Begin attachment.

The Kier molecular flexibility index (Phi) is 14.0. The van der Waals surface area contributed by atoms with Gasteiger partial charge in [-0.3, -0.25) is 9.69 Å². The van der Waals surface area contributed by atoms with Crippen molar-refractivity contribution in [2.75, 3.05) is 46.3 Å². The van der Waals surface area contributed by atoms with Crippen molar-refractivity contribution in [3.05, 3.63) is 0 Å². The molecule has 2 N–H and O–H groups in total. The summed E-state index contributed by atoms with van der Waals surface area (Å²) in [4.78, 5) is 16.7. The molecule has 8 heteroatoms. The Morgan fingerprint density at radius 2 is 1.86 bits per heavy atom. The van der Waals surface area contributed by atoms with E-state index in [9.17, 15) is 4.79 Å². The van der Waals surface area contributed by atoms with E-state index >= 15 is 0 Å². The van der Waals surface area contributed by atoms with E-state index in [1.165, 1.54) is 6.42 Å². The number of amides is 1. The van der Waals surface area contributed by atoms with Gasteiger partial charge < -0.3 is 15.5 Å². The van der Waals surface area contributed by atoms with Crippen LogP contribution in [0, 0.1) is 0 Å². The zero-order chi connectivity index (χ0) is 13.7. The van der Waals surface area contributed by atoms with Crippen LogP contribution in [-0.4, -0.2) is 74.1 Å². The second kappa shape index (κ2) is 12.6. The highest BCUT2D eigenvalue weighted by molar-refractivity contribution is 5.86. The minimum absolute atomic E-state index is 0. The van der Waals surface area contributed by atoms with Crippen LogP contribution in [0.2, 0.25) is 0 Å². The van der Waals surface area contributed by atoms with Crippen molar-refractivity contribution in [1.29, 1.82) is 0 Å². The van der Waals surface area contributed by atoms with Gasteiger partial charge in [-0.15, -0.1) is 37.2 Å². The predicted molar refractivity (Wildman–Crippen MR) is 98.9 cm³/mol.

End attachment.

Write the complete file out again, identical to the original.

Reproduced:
The Kier molecular flexibility index (Phi) is 14.0. The van der Waals surface area contributed by atoms with Gasteiger partial charge in [-0.3, -0.25) is 9.69 Å². The van der Waals surface area contributed by atoms with Crippen molar-refractivity contribution in [2.75, 3.05) is 46.3 Å². The van der Waals surface area contributed by atoms with Crippen molar-refractivity contribution in [3.05, 3.63) is 0 Å². The molecule has 2 N–H and O–H groups in total. The summed E-state index contributed by atoms with van der Waals surface area (Å²) in [4.78, 5) is 16.7. The molecule has 8 heteroatoms. The Morgan fingerprint density at radius 2 is 1.86 bits per heavy atom. The van der Waals surface area contributed by atoms with E-state index in [9.17, 15) is 4.79 Å². The van der Waals surface area contributed by atoms with E-state index >= 15 is 0 Å². The van der Waals surface area contributed by atoms with E-state index in [1.165, 1.54) is 6.42 Å². The number of amides is 1. The van der Waals surface area contributed by atoms with Gasteiger partial charge < -0.3 is 15.5 Å². The van der Waals surface area contributed by atoms with Crippen LogP contribution in [0, 0.1) is 0 Å². The zero-order chi connectivity index (χ0) is 13.7. The van der Waals surface area contributed by atoms with Crippen LogP contribution in [-0.4, -0.2) is 74.1 Å². The second kappa shape index (κ2) is 12.6. The highest BCUT2D eigenvalue weighted by molar-refractivity contribution is 5.86. The minimum absolute atomic E-state index is 0. The van der Waals surface area contributed by atoms with Crippen LogP contribution in [0.2, 0.25) is 0 Å². The van der Waals surface area contributed by atoms with Crippen molar-refractivity contribution in [1.29, 1.82) is 0 Å². The van der Waals surface area contributed by atoms with Gasteiger partial charge in [-0.15, -0.1) is 37.2 Å². The predicted molar refractivity (Wildman–Crippen MR) is 98.9 cm³/mol.